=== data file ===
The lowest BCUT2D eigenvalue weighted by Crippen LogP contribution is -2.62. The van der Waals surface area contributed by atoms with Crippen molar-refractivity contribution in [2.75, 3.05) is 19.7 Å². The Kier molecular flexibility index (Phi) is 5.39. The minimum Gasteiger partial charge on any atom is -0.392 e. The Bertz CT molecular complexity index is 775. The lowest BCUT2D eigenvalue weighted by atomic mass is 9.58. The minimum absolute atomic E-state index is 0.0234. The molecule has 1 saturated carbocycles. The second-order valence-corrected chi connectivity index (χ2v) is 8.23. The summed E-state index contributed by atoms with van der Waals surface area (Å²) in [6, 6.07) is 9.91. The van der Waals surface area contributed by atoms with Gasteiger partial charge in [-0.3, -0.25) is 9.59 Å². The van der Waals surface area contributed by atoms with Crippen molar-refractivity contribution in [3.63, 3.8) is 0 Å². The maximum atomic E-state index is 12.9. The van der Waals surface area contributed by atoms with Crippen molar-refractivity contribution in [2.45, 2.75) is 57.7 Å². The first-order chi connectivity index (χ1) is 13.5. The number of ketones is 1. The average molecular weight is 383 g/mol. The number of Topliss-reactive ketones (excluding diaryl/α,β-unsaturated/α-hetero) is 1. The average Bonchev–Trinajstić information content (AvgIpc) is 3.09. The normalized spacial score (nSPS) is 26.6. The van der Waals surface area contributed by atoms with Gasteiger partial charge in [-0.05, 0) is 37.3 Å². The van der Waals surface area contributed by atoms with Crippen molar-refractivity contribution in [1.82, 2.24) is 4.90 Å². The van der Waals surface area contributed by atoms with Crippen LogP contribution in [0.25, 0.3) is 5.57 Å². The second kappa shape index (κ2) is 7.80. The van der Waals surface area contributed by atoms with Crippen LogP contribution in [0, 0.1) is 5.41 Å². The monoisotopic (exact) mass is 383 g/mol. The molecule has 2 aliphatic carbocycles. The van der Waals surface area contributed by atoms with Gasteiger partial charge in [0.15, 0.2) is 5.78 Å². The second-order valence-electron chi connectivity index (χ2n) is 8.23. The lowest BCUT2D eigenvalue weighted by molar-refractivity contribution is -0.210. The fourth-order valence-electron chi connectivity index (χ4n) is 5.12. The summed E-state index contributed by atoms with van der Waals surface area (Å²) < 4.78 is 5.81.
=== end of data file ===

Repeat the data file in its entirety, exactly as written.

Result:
The lowest BCUT2D eigenvalue weighted by Crippen LogP contribution is -2.62. The van der Waals surface area contributed by atoms with Crippen molar-refractivity contribution in [2.75, 3.05) is 19.7 Å². The Kier molecular flexibility index (Phi) is 5.39. The minimum Gasteiger partial charge on any atom is -0.392 e. The Bertz CT molecular complexity index is 775. The lowest BCUT2D eigenvalue weighted by atomic mass is 9.58. The minimum absolute atomic E-state index is 0.0234. The molecule has 1 saturated carbocycles. The second-order valence-corrected chi connectivity index (χ2v) is 8.23. The summed E-state index contributed by atoms with van der Waals surface area (Å²) in [6, 6.07) is 9.91. The van der Waals surface area contributed by atoms with Gasteiger partial charge in [-0.3, -0.25) is 9.59 Å². The van der Waals surface area contributed by atoms with Crippen molar-refractivity contribution in [3.63, 3.8) is 0 Å². The maximum atomic E-state index is 12.9. The van der Waals surface area contributed by atoms with Crippen molar-refractivity contribution in [2.45, 2.75) is 57.7 Å². The first-order chi connectivity index (χ1) is 13.5. The number of ketones is 1. The average molecular weight is 383 g/mol. The number of Topliss-reactive ketones (excluding diaryl/α,β-unsaturated/α-hetero) is 1. The average Bonchev–Trinajstić information content (AvgIpc) is 3.09. The normalized spacial score (nSPS) is 26.6. The van der Waals surface area contributed by atoms with Gasteiger partial charge in [-0.05, 0) is 37.3 Å². The van der Waals surface area contributed by atoms with Crippen molar-refractivity contribution in [1.82, 2.24) is 4.90 Å². The van der Waals surface area contributed by atoms with Crippen LogP contribution in [0.25, 0.3) is 5.57 Å². The second kappa shape index (κ2) is 7.80. The van der Waals surface area contributed by atoms with Crippen LogP contribution in [0, 0.1) is 5.41 Å². The monoisotopic (exact) mass is 383 g/mol. The molecule has 2 aliphatic carbocycles. The van der Waals surface area contributed by atoms with Gasteiger partial charge in [0.15, 0.2) is 5.78 Å². The second-order valence-electron chi connectivity index (χ2n) is 8.23. The lowest BCUT2D eigenvalue weighted by molar-refractivity contribution is -0.210. The fourth-order valence-electron chi connectivity index (χ4n) is 5.12. The summed E-state index contributed by atoms with van der Waals surface area (Å²) < 4.78 is 5.81.